McKissack & McKissack Company (1905– )

McKissack and McKissack Construction Site, Chicago, 2015

McKissack &McKissack is the oldest African American-owned architecture, construction, and engineering firm in the United States. The firm’s history began when Scotsman John McKissack, the owner of a construction and brick building company in West Tennessee, purchased an enslaved West African Ashanti ancestor (1790–1865). John McKissack named the Ashanti, Moses, and taught him the building trade.

After receiving his freedom, Moses married a Cherokee woman. From this marriage came several children, including Gabriel Moses II who learned the construction trade.  Gabriel Moses II settled in Pulaski, Tennessee, around 1890 and soon became a famous craftsman known throughout the region because of his spiral staircases and intricate construction details. Local construction firms also hired Moses II to assist with architectural drawings, design, and construction.

Gabriel Moses II had two sons, Moses McKissack III (1879–1952) and Calvin Lunsford McKissack (1890–1968). They were educated at the Pulaski Colored High School and later at Fisk University in Nashville, Tennessee. They decided to start the McKissack Company in Pulaski in 1905 but then moved the firm to Nashville the same year. Among their major designs were the home of the dean of architecture and engineering at Vanderbilt (1905) and the Carnegie Library at Fisk University (1908).

In 1922 Tennessee for the first time required builders to be licensed and registered. In order to meet this requirement, both brothers obtained architectural degrees through a correspondence course. When they passed the Tennessee license exam in 1922, they were among the first registered architects in the state. With their new credentials, they created the partnership of McKissack & McKissack, Architects. Their most important projects as architects were the library at Tennessee State University (1927) and several public schools across the state in the early 1930s built through the Works Progress Administration (WPA). In 1942 the firm won its largest project in its twenty-year history, a $5.7 million U.S. government contract to design and build Tuskegee Army Airfield, the training site of the Tuskegee Airmen. By 1945 the firm obtained licenses to work in Alabama, Georgia, South Carolina, Florida, and Mississippi.  

The McKissack brothers were also community leaders. Moses served a director of the National Negro Business League of America, a stockholder in the Penny Savings Bank in Birmingham, Alabama, and a member of President Roosevelt’s White House Conference on Housing Problems. Calvin served as president of the Negro Board of Trade and a trustee at Fisk University.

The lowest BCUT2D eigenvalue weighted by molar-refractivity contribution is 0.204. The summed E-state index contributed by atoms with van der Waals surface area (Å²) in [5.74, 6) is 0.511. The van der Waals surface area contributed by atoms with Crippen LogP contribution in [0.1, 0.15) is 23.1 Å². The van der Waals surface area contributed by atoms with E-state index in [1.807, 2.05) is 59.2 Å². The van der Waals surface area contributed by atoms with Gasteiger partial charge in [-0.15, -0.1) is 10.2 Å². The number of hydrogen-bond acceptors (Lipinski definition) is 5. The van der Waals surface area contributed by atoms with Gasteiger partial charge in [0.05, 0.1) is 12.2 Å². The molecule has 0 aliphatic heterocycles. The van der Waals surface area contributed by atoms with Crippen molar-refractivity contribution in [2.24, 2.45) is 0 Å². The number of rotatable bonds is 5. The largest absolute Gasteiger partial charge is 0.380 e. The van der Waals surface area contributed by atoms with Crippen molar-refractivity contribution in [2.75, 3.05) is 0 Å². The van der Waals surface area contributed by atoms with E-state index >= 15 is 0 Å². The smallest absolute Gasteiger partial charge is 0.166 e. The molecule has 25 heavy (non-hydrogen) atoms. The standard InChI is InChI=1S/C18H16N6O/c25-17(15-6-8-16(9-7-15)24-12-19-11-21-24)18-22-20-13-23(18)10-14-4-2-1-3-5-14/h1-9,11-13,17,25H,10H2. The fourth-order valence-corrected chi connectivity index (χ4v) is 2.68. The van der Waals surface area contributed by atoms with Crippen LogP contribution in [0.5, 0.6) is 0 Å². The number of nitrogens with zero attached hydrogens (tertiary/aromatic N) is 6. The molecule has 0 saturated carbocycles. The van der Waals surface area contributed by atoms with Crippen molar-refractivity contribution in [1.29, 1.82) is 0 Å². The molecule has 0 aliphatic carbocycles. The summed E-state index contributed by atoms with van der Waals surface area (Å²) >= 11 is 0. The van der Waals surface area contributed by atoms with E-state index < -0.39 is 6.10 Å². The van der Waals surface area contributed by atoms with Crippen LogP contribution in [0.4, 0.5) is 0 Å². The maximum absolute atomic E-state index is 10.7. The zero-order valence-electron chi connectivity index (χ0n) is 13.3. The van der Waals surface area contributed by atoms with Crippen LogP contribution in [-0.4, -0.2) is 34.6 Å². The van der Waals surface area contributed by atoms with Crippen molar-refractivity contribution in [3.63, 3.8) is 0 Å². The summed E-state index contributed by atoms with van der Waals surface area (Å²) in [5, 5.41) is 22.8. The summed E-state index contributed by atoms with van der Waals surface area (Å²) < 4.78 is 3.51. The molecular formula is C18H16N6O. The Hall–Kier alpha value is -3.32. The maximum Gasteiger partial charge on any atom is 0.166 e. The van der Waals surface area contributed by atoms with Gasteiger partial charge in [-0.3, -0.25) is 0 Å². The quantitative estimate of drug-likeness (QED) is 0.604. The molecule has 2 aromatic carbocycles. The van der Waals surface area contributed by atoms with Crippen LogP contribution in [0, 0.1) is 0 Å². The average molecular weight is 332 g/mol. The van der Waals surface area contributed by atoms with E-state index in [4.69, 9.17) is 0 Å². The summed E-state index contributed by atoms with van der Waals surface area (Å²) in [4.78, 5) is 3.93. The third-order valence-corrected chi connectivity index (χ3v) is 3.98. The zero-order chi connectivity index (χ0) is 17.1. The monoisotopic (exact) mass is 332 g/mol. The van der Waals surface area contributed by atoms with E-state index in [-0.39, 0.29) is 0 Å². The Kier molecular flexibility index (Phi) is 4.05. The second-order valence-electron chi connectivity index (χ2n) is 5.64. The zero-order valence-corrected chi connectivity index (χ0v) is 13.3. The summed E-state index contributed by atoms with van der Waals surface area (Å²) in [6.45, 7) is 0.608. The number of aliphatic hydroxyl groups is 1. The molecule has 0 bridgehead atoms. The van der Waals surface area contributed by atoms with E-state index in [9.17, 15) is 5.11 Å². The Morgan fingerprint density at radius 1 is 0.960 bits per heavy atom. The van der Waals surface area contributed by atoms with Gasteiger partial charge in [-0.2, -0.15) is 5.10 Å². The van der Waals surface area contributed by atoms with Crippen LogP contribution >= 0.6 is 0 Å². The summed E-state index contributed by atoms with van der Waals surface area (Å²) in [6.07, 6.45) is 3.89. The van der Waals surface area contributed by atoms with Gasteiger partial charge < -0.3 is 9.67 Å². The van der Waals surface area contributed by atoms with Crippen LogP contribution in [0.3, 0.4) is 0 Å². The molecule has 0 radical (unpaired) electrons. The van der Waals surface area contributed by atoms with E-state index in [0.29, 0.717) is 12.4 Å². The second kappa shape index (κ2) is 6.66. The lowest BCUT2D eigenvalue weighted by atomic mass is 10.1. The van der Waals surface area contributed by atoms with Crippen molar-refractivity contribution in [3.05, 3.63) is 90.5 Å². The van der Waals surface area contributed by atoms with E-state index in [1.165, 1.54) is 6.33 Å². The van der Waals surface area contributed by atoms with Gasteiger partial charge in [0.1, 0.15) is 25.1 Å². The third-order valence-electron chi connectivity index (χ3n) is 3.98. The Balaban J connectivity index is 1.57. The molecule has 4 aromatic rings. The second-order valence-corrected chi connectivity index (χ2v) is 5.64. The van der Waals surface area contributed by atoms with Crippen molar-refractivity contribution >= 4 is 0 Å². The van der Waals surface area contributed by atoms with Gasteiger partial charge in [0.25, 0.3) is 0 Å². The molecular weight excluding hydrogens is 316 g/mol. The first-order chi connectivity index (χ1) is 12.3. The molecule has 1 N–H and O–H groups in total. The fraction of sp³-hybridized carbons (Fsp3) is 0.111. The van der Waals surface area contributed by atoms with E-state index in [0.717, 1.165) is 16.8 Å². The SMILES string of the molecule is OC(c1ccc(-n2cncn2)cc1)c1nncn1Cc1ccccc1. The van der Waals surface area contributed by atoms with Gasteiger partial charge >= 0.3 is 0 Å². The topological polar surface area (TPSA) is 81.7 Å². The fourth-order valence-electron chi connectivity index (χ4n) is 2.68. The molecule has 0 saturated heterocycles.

After the death of Calvin McKissack in1968, William DeBerry McKissack, the youngest son of Moses III and his wife, Leatrice Buchanan McKissack, led the firm until William’s death in 1988. Leatrice McKissack then became the CEO of McKissack and McKissack.  As CEO, she managed contracts for projects at Meharry Medical College, Howard University, and the National Civil Rights Museum in Memphis, Tennessee. In 1990 President George H.W. Bush gave her the National Female Entrepreneur of the Year Award at a White House ceremony. After she retired and closed the Nashville office in 2002, twin daughters Cheryl and Deryl, both graduates of Howard University with civil engineering degrees in 1983, continued the legacy.  

Deryl McKissack opened McKissack & McKissack in Washington, D.C. She eventually expanded the offices to Baltimore, Chicago, Dallas, Texas, Los Angeles, Miami, and Atlanta. Among her numerous contracts are the Smithsonian National Museum of African American History and Culture, the Dr. Martin Luther King, Jr. National Memorial, and improvements to the Lincoln and Jefferson Memorials and the U.S. Treasury Building. The firm has also worked on projects for the Los Angeles Unified School District, the Los Angeles Metropolitan Transportation Authority, and AT&T.  

Cheryl McKissack opened the New York office of McKissack and McKissack. Her projects included the US Airways International Terminal at the Philadelphia International Airport), the Lincoln Financial National Football League Stadium for the Philadelphia Eagles, the University of Pennsylvania Hospital, the World Trade Center, and Columbia University both in New York City. Both Cheryl and Deryl continue to serve as CEOs of their respective offices. For more than a century and across five generations, McKissack & McKissack has grown to be a multi-million dollar company. 

Source:

“Cheryl McKissack Interview,” The HistoryMakers, February 9, 2005,  www.thehistorymakers.com/bniography; Kate Kelly, “Woman Owned Minority Owned Construction Company Marks 108 Years and Counting,” Huffington Post-Business.  April 25, 2013; Julie Moline, “Architect Principal in Washington, D.C. Small Business Person of the Year,” Architectural Record 185 (June 1997); Dorothy Rowley, “Black Women Carving Out Niche in Construction Industry,” Washington Informer, June 22, 2012; R.D. White, “How I Made It:  Deryl McKissack: Building in her Genes,” Los Angeles Times, March 9, 2014; Linda T. Wynn. Linda T. “McKissack & McKissack Architects,” Tennessee Encyclopedia of History and Culture, www.Tennesseeencyclopedia.net/.